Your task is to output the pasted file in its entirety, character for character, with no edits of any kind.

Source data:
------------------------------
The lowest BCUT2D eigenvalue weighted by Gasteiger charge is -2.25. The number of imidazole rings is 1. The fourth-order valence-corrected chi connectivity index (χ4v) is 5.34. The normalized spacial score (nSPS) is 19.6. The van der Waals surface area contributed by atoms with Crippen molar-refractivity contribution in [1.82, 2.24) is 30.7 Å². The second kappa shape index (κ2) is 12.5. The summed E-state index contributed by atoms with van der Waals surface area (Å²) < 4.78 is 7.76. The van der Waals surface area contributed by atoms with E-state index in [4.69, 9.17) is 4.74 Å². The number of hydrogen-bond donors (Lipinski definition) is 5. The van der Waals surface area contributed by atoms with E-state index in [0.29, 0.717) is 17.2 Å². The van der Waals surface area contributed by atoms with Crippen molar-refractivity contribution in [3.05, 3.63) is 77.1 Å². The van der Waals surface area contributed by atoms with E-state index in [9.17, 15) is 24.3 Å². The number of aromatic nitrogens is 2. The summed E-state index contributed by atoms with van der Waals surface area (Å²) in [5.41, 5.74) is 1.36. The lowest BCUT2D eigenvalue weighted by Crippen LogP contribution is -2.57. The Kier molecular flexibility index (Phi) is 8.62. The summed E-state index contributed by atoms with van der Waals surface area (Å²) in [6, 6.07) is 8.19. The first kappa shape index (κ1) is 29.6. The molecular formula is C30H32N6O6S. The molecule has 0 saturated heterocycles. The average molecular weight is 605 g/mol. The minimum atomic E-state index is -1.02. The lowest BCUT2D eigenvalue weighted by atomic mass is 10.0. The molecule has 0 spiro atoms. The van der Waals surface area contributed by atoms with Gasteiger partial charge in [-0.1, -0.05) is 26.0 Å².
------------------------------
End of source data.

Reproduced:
The lowest BCUT2D eigenvalue weighted by Gasteiger charge is -2.25. The number of imidazole rings is 1. The fourth-order valence-corrected chi connectivity index (χ4v) is 5.34. The normalized spacial score (nSPS) is 19.6. The van der Waals surface area contributed by atoms with Crippen molar-refractivity contribution in [1.82, 2.24) is 30.7 Å². The second kappa shape index (κ2) is 12.5. The summed E-state index contributed by atoms with van der Waals surface area (Å²) < 4.78 is 7.76. The van der Waals surface area contributed by atoms with E-state index in [4.69, 9.17) is 4.74 Å². The number of hydrogen-bond donors (Lipinski definition) is 5. The van der Waals surface area contributed by atoms with E-state index in [0.29, 0.717) is 17.2 Å². The van der Waals surface area contributed by atoms with Crippen molar-refractivity contribution in [3.05, 3.63) is 77.1 Å². The van der Waals surface area contributed by atoms with E-state index in [9.17, 15) is 24.3 Å². The number of aromatic nitrogens is 2. The summed E-state index contributed by atoms with van der Waals surface area (Å²) in [5.41, 5.74) is 1.36. The lowest BCUT2D eigenvalue weighted by Crippen LogP contribution is -2.57. The Kier molecular flexibility index (Phi) is 8.62. The summed E-state index contributed by atoms with van der Waals surface area (Å²) in [6, 6.07) is 8.19. The first kappa shape index (κ1) is 29.6. The molecular formula is C30H32N6O6S. The molecule has 0 saturated heterocycles. The average molecular weight is 605 g/mol. The minimum atomic E-state index is -1.02. The lowest BCUT2D eigenvalue weighted by atomic mass is 10.0. The molecule has 0 spiro atoms. The van der Waals surface area contributed by atoms with Gasteiger partial charge in [-0.1, -0.05) is 26.0 Å².